This article appeared in the July 02, 2020 edition of the Monitor Daily.

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Of face masks, charity, and hope

Courtesy of The Friendly Chupacabra
Michaela Munyan

Michaela Munyan runs the Friendly Chupacabra Face Covering Company in Oakland Township, Michigan, which makes face masks in five sizes, using colorful patterned fabrics.

Customers have included a home health agency, a local restaurant, and family and friends. Production is in the hundreds.

Did we mention Michaela is 9-years-old? 

In many places in America face masks have become political flash points. Their use – or nonuse – sparks arguments about COVID-19 and the best ways to respond to the current pandemic.

An ice cream shop in Ohio, for instance, has had to ask customers to please refrain from yelling at scoopers who wear masks mandated by the state. It really slows up the customer line.

In that context it’s important to see that masks can also be a symbol of charity and hope. That’s where the Friendly Chupacabra comes in.

Home from school on lockdown, the girl heard her mom, Kristen, a professor of nursing, talking about a shortage of personal protective equipment at a hospital.

Michaela had already learned basic sewing in a class. “I think I can make a mask,” she said.

Her mom helped her look up patterns online. She watched a YouTube video about batch sewing. Soon she was able to turn out 50 masks in two hours.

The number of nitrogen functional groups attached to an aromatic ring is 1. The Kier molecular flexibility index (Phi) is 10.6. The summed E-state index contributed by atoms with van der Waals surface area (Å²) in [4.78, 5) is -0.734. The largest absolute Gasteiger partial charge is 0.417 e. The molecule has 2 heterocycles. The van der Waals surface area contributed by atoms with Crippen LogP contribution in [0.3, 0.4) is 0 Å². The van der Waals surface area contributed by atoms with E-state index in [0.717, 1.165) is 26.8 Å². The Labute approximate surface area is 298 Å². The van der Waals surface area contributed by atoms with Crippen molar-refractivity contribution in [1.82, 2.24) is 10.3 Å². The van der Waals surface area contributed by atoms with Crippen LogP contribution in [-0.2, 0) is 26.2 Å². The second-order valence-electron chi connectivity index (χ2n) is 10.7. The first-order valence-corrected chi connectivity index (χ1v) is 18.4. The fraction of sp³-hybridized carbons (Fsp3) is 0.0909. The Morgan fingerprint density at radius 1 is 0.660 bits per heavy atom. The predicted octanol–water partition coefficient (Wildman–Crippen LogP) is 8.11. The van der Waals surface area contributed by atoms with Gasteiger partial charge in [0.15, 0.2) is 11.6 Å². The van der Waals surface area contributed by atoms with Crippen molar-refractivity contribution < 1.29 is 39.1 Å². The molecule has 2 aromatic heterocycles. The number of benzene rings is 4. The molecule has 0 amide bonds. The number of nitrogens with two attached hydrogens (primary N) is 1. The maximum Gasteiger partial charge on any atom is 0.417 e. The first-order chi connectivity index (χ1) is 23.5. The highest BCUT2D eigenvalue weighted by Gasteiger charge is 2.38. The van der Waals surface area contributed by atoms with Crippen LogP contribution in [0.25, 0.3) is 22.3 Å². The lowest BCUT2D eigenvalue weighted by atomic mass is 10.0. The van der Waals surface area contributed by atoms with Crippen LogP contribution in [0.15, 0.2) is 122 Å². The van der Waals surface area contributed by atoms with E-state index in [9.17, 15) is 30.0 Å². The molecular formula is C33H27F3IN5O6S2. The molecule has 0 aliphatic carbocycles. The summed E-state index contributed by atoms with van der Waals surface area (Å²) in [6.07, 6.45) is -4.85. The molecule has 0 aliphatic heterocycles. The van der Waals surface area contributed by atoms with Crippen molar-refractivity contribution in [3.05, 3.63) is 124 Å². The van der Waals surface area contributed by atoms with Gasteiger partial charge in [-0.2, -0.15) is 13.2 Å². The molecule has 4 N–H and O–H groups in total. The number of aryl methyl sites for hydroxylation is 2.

The masks she made for a local pizza shop featured pizza-printed cloth. Kids like “Paw Patrol” and “Frozen” masks, she says, according to a Washington Post story. Her own mask is printed on cloth with a Harry Potter Slytherin house symbol. (The company name comes from Michaela’s hairless cat, which looks a bit like a Chupacabra, a mythical predatory animal.)

Her parents help with the production line. They’ve also set up a Facebook page so she can communicate with customers and fans.

“It helps to share kindness in my community and encourages people to do the same,” Michaela says.

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This article appeared in the July 02, 2020 edition of the Monitor Daily.

Read 07/02 edition
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